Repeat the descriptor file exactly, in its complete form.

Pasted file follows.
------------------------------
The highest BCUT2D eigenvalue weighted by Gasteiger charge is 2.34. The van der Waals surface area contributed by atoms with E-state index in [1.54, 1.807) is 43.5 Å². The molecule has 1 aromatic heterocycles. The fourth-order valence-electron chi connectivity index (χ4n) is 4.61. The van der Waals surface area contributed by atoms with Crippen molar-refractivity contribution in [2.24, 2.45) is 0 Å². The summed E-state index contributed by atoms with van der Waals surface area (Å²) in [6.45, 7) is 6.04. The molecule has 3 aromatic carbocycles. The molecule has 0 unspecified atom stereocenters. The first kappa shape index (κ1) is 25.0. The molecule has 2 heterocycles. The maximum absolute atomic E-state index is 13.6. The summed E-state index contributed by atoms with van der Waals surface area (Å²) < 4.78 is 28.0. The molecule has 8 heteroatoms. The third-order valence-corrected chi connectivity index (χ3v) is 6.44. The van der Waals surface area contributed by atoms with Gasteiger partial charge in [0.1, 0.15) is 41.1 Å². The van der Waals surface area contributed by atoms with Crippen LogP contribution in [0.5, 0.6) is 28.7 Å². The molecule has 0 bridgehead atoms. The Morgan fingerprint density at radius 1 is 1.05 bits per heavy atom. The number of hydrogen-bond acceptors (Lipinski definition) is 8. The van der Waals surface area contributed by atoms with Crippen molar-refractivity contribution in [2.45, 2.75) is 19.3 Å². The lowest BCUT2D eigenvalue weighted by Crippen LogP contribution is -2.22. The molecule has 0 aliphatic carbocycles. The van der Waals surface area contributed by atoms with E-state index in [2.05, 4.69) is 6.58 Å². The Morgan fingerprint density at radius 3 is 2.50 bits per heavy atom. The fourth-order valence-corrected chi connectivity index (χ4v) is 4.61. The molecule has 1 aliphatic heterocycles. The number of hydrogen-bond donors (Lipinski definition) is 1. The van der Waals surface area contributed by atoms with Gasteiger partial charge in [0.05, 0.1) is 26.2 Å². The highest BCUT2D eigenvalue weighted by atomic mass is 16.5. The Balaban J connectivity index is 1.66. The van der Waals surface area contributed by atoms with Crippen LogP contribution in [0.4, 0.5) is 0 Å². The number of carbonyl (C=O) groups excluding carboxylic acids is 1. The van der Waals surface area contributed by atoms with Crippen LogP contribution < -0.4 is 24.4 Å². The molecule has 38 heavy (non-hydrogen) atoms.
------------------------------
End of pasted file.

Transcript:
The highest BCUT2D eigenvalue weighted by Gasteiger charge is 2.34. The van der Waals surface area contributed by atoms with E-state index in [1.54, 1.807) is 43.5 Å². The molecule has 1 aromatic heterocycles. The fourth-order valence-electron chi connectivity index (χ4n) is 4.61. The van der Waals surface area contributed by atoms with Crippen molar-refractivity contribution in [2.24, 2.45) is 0 Å². The summed E-state index contributed by atoms with van der Waals surface area (Å²) in [6.45, 7) is 6.04. The molecule has 3 aromatic carbocycles. The molecule has 0 unspecified atom stereocenters. The first kappa shape index (κ1) is 25.0. The molecule has 2 heterocycles. The maximum absolute atomic E-state index is 13.6. The summed E-state index contributed by atoms with van der Waals surface area (Å²) < 4.78 is 28.0. The molecule has 8 heteroatoms. The third-order valence-corrected chi connectivity index (χ3v) is 6.44. The van der Waals surface area contributed by atoms with Gasteiger partial charge in [0.1, 0.15) is 41.1 Å². The van der Waals surface area contributed by atoms with Crippen LogP contribution in [0.5, 0.6) is 28.7 Å². The molecule has 0 bridgehead atoms. The Morgan fingerprint density at radius 1 is 1.05 bits per heavy atom. The number of hydrogen-bond acceptors (Lipinski definition) is 8. The van der Waals surface area contributed by atoms with Crippen molar-refractivity contribution in [2.45, 2.75) is 19.3 Å². The lowest BCUT2D eigenvalue weighted by Crippen LogP contribution is -2.22. The molecule has 0 aliphatic carbocycles. The van der Waals surface area contributed by atoms with E-state index in [2.05, 4.69) is 6.58 Å². The Morgan fingerprint density at radius 3 is 2.50 bits per heavy atom. The fourth-order valence-corrected chi connectivity index (χ4v) is 4.61. The molecule has 1 aliphatic heterocycles. The number of hydrogen-bond donors (Lipinski definition) is 1. The van der Waals surface area contributed by atoms with Gasteiger partial charge in [0.05, 0.1) is 26.2 Å². The highest BCUT2D eigenvalue weighted by atomic mass is 16.5. The Balaban J connectivity index is 1.66. The van der Waals surface area contributed by atoms with Crippen LogP contribution in [0.4, 0.5) is 0 Å². The number of carbonyl (C=O) groups excluding carboxylic acids is 1. The van der Waals surface area contributed by atoms with Crippen LogP contribution < -0.4 is 24.4 Å². The molecule has 38 heavy (non-hydrogen) atoms.